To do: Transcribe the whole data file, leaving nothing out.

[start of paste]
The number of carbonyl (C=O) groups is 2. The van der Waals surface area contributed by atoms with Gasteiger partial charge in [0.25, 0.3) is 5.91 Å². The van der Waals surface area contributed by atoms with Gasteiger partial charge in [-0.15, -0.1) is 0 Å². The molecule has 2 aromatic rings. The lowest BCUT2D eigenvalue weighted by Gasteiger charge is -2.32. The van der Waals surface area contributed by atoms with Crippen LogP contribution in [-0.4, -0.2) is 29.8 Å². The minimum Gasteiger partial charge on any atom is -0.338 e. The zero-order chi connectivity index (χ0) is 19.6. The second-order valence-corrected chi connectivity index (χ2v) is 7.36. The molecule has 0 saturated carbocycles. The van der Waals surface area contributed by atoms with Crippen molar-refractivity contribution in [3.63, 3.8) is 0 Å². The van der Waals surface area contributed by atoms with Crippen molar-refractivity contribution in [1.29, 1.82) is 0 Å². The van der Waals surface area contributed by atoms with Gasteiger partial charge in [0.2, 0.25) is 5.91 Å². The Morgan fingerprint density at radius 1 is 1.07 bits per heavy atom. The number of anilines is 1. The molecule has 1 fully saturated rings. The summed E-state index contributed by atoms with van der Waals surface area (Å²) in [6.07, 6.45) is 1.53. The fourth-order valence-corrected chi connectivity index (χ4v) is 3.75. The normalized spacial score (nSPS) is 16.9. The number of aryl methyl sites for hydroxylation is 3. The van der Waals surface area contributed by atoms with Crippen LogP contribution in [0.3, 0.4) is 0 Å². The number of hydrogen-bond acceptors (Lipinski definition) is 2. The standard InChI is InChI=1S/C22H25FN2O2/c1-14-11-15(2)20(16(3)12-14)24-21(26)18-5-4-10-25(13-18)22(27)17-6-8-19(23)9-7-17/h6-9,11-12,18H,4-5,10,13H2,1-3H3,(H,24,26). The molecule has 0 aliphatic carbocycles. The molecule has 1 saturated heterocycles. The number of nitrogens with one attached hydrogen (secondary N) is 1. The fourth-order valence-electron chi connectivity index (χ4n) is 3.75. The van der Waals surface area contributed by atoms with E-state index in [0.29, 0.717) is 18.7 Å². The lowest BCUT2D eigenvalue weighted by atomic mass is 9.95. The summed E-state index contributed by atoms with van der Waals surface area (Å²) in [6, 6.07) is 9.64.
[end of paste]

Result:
The number of carbonyl (C=O) groups is 2. The van der Waals surface area contributed by atoms with Gasteiger partial charge in [0.25, 0.3) is 5.91 Å². The van der Waals surface area contributed by atoms with Gasteiger partial charge in [-0.15, -0.1) is 0 Å². The molecule has 2 aromatic rings. The lowest BCUT2D eigenvalue weighted by Gasteiger charge is -2.32. The van der Waals surface area contributed by atoms with Crippen LogP contribution in [-0.4, -0.2) is 29.8 Å². The minimum Gasteiger partial charge on any atom is -0.338 e. The zero-order chi connectivity index (χ0) is 19.6. The second-order valence-corrected chi connectivity index (χ2v) is 7.36. The molecule has 0 saturated carbocycles. The van der Waals surface area contributed by atoms with Crippen molar-refractivity contribution in [3.63, 3.8) is 0 Å². The van der Waals surface area contributed by atoms with Crippen molar-refractivity contribution in [1.29, 1.82) is 0 Å². The van der Waals surface area contributed by atoms with Gasteiger partial charge in [0.2, 0.25) is 5.91 Å². The Morgan fingerprint density at radius 1 is 1.07 bits per heavy atom. The number of anilines is 1. The molecule has 1 fully saturated rings. The summed E-state index contributed by atoms with van der Waals surface area (Å²) in [6.07, 6.45) is 1.53. The fourth-order valence-corrected chi connectivity index (χ4v) is 3.75. The normalized spacial score (nSPS) is 16.9. The number of aryl methyl sites for hydroxylation is 3. The van der Waals surface area contributed by atoms with Crippen LogP contribution in [0.3, 0.4) is 0 Å². The number of hydrogen-bond acceptors (Lipinski definition) is 2. The standard InChI is InChI=1S/C22H25FN2O2/c1-14-11-15(2)20(16(3)12-14)24-21(26)18-5-4-10-25(13-18)22(27)17-6-8-19(23)9-7-17/h6-9,11-12,18H,4-5,10,13H2,1-3H3,(H,24,26). The molecule has 0 aliphatic carbocycles. The molecule has 1 saturated heterocycles. The number of nitrogens with one attached hydrogen (secondary N) is 1. The fourth-order valence-electron chi connectivity index (χ4n) is 3.75. The van der Waals surface area contributed by atoms with E-state index in [0.29, 0.717) is 18.7 Å². The lowest BCUT2D eigenvalue weighted by atomic mass is 9.95. The summed E-state index contributed by atoms with van der Waals surface area (Å²) in [6, 6.07) is 9.64.